This example is so illustrative that it is called collective conflict, even when it is the first negotiating table. Many times they result in strikes or dismissals and the resolution can only come from external mediations.

Conflicts can also be between countries , and often disputes over territorial interests go through the people who inhabit them. In the best case, they are resolved through treaties or agreements, but unfortunately, they often lead to wars .

  1. Types of conflicts

Armed conflicts
In an armed conflict it is sought to obtain the territory or resource disputed by force.

We have mentioned some, but below a list with the main types of conflicts . We can classify them in two ways: by the number of people participating or by their characteristics.

  • Personal conflicts.  In these conflicts, the participants have prejudices among themselves and are usually linked by closer ties. Many times the origin of personal conflicts is related to emotional factors.
  • Group Conflicts In group conflicts the problem originates between more than two people for religious or ideological, political or economic reasons.
  • Ideological conflicts.  In conflicts over political ideologies, the positions of the opposing individuals are opposed or defend interests of different classes. The differences in the positions will be very clear and in some cases they could become armed conflicts if one or both parties have or claim the power of a nation. In politics, an ideological conflict that can be debated is normal and expected, and sometimes the arguments are aggressive. In conflicts over political ideologies, it is very common to observe propaganda displays.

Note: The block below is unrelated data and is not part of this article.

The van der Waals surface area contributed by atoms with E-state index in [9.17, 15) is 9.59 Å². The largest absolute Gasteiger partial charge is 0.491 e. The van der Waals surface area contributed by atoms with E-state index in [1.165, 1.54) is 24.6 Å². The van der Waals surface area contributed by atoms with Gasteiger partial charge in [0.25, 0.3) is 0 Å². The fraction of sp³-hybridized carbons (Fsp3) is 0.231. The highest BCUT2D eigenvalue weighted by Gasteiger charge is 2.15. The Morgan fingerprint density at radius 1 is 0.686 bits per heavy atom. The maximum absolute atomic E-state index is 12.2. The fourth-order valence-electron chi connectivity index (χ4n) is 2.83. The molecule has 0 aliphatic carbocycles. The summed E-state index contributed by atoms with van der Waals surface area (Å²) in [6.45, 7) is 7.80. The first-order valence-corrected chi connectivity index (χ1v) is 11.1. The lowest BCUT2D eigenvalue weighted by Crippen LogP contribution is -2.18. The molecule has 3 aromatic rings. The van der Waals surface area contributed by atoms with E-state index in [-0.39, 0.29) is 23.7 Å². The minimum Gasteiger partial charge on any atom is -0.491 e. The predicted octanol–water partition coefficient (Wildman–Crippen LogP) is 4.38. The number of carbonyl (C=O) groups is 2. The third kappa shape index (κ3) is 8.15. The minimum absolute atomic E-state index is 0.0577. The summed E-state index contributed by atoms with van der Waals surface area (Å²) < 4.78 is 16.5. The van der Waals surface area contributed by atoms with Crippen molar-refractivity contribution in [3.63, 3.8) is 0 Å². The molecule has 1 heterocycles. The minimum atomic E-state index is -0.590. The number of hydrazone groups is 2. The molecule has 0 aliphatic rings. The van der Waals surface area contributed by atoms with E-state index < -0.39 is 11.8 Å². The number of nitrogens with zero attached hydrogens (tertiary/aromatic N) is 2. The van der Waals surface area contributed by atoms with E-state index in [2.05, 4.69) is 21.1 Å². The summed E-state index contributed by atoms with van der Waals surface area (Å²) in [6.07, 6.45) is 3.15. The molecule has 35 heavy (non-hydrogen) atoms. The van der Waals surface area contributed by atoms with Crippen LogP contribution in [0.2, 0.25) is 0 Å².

• Religious Conflicts  In religious conflicts we can find different sectors faced within the same cult as well as different cults that oppose each other. The struggles have to do with the interpretation of the corresponding scriptures or the doctrines chosen to be adopted. These conflicts have had violent outcomes throughout history . It is even very common to see religious conflicts caused by two or more cults that call themselves “the true religion . 
  • Political conflicts.  In political conflicts, the sides or sectors try to obtain the political, economic and territorial power of a state. The predominance of one sector means the absence of the other faction in power, except in indirect and less important ways. Sometimes political conflicts trigger civil wars or armed conflicts between countries.
  • Philosophical conflicts. In philosophical conflicts the differences are subjective to each philosopher, that is, not everyone sees things in the same way or is in the same position. Each one has his interpretation on a subject, a school or a problem and many times each vision excludes the others. These conflicts do not generate major or more violent conflicts.
  • Armed conflicts. In armed conflicts the groups are usually military or paramilitary and seek to obtain the power, territory or resource disputed by force.